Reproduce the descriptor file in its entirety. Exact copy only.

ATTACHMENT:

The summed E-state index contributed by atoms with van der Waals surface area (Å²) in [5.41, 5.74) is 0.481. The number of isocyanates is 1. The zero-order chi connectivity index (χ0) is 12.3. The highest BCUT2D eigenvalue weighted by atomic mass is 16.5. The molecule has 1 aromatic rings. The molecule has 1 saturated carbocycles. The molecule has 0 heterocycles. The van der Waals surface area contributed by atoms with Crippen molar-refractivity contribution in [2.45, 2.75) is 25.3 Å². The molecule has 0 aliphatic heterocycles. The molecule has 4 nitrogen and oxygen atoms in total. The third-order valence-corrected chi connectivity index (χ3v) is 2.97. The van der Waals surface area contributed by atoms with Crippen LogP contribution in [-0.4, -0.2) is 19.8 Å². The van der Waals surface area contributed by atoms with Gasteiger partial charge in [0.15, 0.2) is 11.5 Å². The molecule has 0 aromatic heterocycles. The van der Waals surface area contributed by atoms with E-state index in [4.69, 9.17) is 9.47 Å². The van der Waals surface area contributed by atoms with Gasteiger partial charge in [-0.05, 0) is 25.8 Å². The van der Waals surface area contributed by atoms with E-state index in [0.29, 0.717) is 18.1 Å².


The summed E-state index contributed by atoms with van der Waals surface area (Å²) in [5.41, 5.74) is 0.481. The number of isocyanates is 1. The zero-order chi connectivity index (χ0) is 12.3. The highest BCUT2D eigenvalue weighted by atomic mass is 16.5. The molecule has 1 aromatic rings. The molecule has 1 saturated carbocycles. The molecule has 0 heterocycles. The van der Waals surface area contributed by atoms with Crippen molar-refractivity contribution in [2.45, 2.75) is 25.3 Å². The molecule has 0 aliphatic heterocycles. The molecule has 4 nitrogen and oxygen atoms in total. The third-order valence-corrected chi connectivity index (χ3v) is 2.97. The van der Waals surface area contributed by atoms with Crippen LogP contribution in [-0.4, -0.2) is 19.8 Å². The van der Waals surface area contributed by atoms with Gasteiger partial charge in [0.15, 0.2) is 11.5 Å². The molecule has 0 aromatic heterocycles. The van der Waals surface area contributed by atoms with E-state index in [4.69, 9.17) is 9.47 Å². The van der Waals surface area contributed by atoms with Gasteiger partial charge in [-0.05, 0) is 25.8 Å². The van der Waals surface area contributed by atoms with E-state index in [0.29, 0.717) is 18.1 Å².